Esthetician Schools in Illinois
If you hope to become an esthetician in Illinois, there's no time like the present to begin your journey. In recent years, the field of esthetics has seen explosive growth. Illinois, the sixth most populous state in the U.S. and home to Chicago, the nation's third-largest city, is at the forefront of many of the latest trends in esthetics.
Browse our directory of esthetician schools in Illinois, or skip ahead to learn about the state's esthetician licensing requirements and job outlook.
Browse All Esthetician Schools in Illinois
For School Owners
Don't see your school listed? Want to discuss becoming a featured school in the directory? Contact us to learn more.
9714 South Cicero Avenue
Oak Lawn, IL 60453
700 East Terra Cotta Avenue
Crystal Lake, IL 60014
609 South Randall Road
Elgin, IL 60123
657 Highgrove Place
Rockford, IL 61108
142 East Golf Road
Schaumburg, IL 60173
10024 Skokie Boulevard #301
Skokie, IL 60077
17 North State Street Suite 400
Chicago, IL 60602
1200 Harger Road
Oakbrook, IL 60523
90 West Hillcrest Boulevard Suite 302
Schaumburg, IL 60195
2245 Gateway Drive
Sycamore, IL 60178
8057 North Milwaukee Avenue
Niles, IL 60714
1100 North Sherman Avenue
Naperville, IL 60560
1870 Busse Highway
Des Plaines, IL 60016
6458 North Sheridan Road
Chicago, IL 60626
5321 North Harlem Avenue
Chicago, IL 60656
7350 West 87th Street
Bridgeview, IL 60455
2500 Georgetown Road
Danville, IL 61832
264 South Randall Road
Elgin, IL 60123
530 East North Avenue
Glendale Heights, IL 60139
751 East Park Avenue
Libertyville, IL 60048
755 West Raab Road
Normal, IL 61761
602 West Glen Avenue
Peoria, IL 61602
5485 East State Street
Rockford, IL 61108
202 East University Street Suite H I J
Urbana, IL 61801
2913 West White Oaks Drive
Springfield, IL 62704
Lake In The Hills, IL 60156
You must attend school in the state you want to practice in. Most states require that you graduate from an accredited school. Learn more about the requirements in your state.
Esthetician Schools Near Me
- 750 education hours are required to become licensed.
- You must renew your license every 2 years.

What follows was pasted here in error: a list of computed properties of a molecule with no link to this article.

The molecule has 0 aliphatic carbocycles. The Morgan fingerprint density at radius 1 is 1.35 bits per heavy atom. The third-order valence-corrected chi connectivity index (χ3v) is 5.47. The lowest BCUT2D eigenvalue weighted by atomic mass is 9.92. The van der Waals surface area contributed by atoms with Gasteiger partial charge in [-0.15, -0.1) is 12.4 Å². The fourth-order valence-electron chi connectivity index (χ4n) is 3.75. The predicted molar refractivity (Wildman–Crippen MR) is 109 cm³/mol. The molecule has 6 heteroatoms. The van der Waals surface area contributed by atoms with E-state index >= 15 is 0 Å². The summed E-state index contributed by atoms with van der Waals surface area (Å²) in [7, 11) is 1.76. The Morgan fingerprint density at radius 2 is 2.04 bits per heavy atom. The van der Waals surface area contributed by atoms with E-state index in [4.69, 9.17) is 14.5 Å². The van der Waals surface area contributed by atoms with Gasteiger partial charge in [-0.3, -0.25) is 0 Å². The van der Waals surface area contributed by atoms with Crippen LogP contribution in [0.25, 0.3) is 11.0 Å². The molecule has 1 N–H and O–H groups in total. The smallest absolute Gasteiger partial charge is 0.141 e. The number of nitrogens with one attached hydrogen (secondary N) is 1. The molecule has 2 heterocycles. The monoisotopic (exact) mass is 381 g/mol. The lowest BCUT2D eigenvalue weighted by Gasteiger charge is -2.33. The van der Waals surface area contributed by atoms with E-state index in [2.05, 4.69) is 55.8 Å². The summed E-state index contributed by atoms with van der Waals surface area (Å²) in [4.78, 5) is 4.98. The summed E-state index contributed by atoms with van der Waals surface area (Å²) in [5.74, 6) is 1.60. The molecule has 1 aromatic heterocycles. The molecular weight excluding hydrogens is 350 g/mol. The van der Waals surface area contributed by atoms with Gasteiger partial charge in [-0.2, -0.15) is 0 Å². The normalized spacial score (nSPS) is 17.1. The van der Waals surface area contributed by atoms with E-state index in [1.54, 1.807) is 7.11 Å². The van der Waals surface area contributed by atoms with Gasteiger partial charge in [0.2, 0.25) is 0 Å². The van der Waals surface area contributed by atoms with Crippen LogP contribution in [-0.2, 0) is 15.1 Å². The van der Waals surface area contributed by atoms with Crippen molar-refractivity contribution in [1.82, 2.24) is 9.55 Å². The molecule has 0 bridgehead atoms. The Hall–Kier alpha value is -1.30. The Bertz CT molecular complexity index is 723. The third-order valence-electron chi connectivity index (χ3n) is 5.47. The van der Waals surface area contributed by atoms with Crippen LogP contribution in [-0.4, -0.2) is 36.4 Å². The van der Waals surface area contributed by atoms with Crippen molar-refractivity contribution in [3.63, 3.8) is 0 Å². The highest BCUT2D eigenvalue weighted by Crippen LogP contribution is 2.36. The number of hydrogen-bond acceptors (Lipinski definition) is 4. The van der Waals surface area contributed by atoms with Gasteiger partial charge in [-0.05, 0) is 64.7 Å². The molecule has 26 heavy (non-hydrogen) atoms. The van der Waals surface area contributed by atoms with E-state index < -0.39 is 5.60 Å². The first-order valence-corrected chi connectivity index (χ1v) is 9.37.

- 10 continuing education hours are required to renew your license.
- The average for estheticians in Illinois is $39,510 ($19.00/hour).
- There is a predicted 6% job increase between 2018 - 2028 for estheticians.
According to the Illinois Department of Financial & Professional Regulation (IDFPR), you must meet the following requirements to become an esthetician in Illinois:
A cosmetology license, which requires 1,500 hours of training, may allow you to practice as an esthetician in Illinois. In contrast, an esthetician's license only allows you to work as an esthetician.
Illinois Esthetics Careers
Average yearly salary for esthetics in Illinois
Estheticians (also called skincare specialists) tend to earn slightly higher salaries than cosmetologists. In Illinois, estheticians earned a mean salary of $39,510 per year ($19 per hour) as of 2020, while cosmetologists earned just under $33,000.
In Illinois, esthetician jobs are expected to grow by 6% between 2018-2028.
The highest-paying metro areas for estheticians in Illinois are:
Data from CareerOneStop (2021)
State License Requirements
Required to earn a esthetics license
Estheticians in Illinois are qualified to perform cosmetic treatments; they're restricted from treating the deeper skin layers. Their work includes beautifying, massaging, cleansing, exfoliating, and stimulating the outer layer of skin. They may also apply makeup or eyelashes and remove unwanted hair. Estheticians aren't licensed to perform in-depth medical procedures, including Botox.
Though graduates of cosmetology programs may perform esthetic services, cosmetology licensure requires a total of 1,500 hours and includes hair and nail care. If you're interested in working only with skin as an esthetician, the state law says you may earn an esthetician license with only 750 hours of training from a state-approved esthetics program.
Classes must cover, at a minimum, the following topics:
Can I Apprentice as an Esthetician in Illinois?